Ron Paul Curriculum, English 1, Lesson 80
Writing assignment: 500 words on this topic: “Why do you think Plunkitt was so open about how he made his money?”
“Stop them d—ed pictures. I don’t care so much what the papers say about me. My constituents don’t know how to read, but they can’t help seeing them d—ed pictures!”
– William “Boss” Tweed,
Grand Sachem of Tammany Hall
from 1858 to 1871
George Washington Plunkitt was a New York City machine-politician in the late 1800s and early 1900s. He seemingly dedicated his whole life to Tammany Politics and graft. He did not write his own autobiography, and instead authorized one by William L. Riordon. Unfortunately for him, however, he didn’t learn much from history. His autobiography was written with his own trusting constituents as the intended audience. This false sense of security made him extremely open with how he obtained his money, due to justifications, intentional mislabelings, and the influence, of all people, of Riordon.
Plunkitt’s very first chapter, “Honest Graft and Dishonest Graft,” is dedicated to differentiating what Plunkitt did, and what bad people did. He gives a detailed example of “honest” graft, what he did, but oddly enough, never gives any example of “dishonest” graft, referring to it vaguely as, “but I’ve not gone in for dishonest graft—blackmailin’ gamblers, saloonkeepers, disorderly people, etc.” This is essentially saying: “I’m always right, but you don’t need to know exactly where the wrong starts.” If the reader has no conscience of their own or completely trusts him, the fuzzy line of right/wrong allows Plunkitt to evade criticism in decisions of questionable morality.
Then comes a time-honored tradition of Plunkitt’s party: Giving a pretty name to something bad, or giving an ugly name to something good. In his case: “Gratitude.” Plunkitt’s “gratitude” was the buying of votes and nominations. It means “reliance” in English. Chapter 6, “To Hold Your District: Study Human Nature and Act Accordin’,” is about “philanthropy’s” connection to politics and vote-getting. Plunkitt was always the first to offer aid when a fire burned someone’s house down, got jobs for the poor, and made children associate him with candy. “It’s philanthropy, but it’s politics, too – mighty good politics.” (His claim of philanthropy is a lie. It’s just vote-gathering.) “The poor are the most grateful people in the world, and, let me tell you, they have more friends in their neighborhoods than the rich have in theirs.” In Chapter 18, “On the Use of Money in Politics,” Plunkitt described how politicians’ “gratitude” worked: If you didn’t send money back to your organization once you were nominated/elected, the Tammany Boss wouldn’t nominate you again. If you failed to display proper gratitude, a guy named Dan would “shiver” at you. That’s why Plunkitt hated the Civil Service reform. Because the job security made Dan’s shivering ineffective at obtaining “gratitude” for Tammany.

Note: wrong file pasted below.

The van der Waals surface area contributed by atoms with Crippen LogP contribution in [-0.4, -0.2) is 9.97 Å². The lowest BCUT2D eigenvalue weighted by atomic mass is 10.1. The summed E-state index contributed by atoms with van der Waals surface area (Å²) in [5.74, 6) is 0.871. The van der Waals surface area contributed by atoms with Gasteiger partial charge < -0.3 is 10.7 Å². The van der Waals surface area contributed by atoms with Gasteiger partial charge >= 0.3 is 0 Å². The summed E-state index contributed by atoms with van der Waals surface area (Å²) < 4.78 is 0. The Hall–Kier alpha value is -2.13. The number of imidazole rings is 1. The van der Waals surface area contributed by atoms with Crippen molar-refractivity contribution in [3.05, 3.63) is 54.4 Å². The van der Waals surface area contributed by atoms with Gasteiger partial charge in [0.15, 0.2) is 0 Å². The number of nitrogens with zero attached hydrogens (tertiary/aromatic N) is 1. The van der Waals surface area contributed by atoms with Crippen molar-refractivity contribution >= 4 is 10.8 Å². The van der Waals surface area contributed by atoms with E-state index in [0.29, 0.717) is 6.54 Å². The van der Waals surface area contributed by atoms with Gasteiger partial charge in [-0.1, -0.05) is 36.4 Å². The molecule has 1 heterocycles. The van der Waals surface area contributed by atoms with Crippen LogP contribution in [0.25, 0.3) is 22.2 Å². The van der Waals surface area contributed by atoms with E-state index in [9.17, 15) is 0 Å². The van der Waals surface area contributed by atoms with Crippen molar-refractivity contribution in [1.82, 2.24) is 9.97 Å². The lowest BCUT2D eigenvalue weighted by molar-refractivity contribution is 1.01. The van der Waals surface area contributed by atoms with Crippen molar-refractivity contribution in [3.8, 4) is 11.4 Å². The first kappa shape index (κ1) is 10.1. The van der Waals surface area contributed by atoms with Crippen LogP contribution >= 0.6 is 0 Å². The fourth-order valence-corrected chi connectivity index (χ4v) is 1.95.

Finally, it’s obvious that Riordon had a tremendous amount to do with how much Plunkitt confesses (Riordon’s own word in the Preface). Riordon was intentionally making Plunkitt look silly and vulnerable to his Republican opposition. His strategy for obtaining Plunkitt’s approval involved justifying “honest” graft in the first chapter, then slamming civil service reform in the third, and the state hayseeds in the fourth. Plunkitt would greatly approve of what was said in those chapters, then simply skim over the rest of the book. He said himself that bookworms were a very unimportant part of politics, only used by Tammany as “ornaments.” Thus, he likely did not do much reading in general, possibly including his own autobiography…
George Washington Plunkitt was not the average politician. He was far more honest and ignorant. He belittled scholars and highly educated people, while at the same time publishing an autobiography to be read by his illiterate supporters. Riordon went along with it, and the results were failed justifications, unintentional confessions about crimes, and “philanthropy.”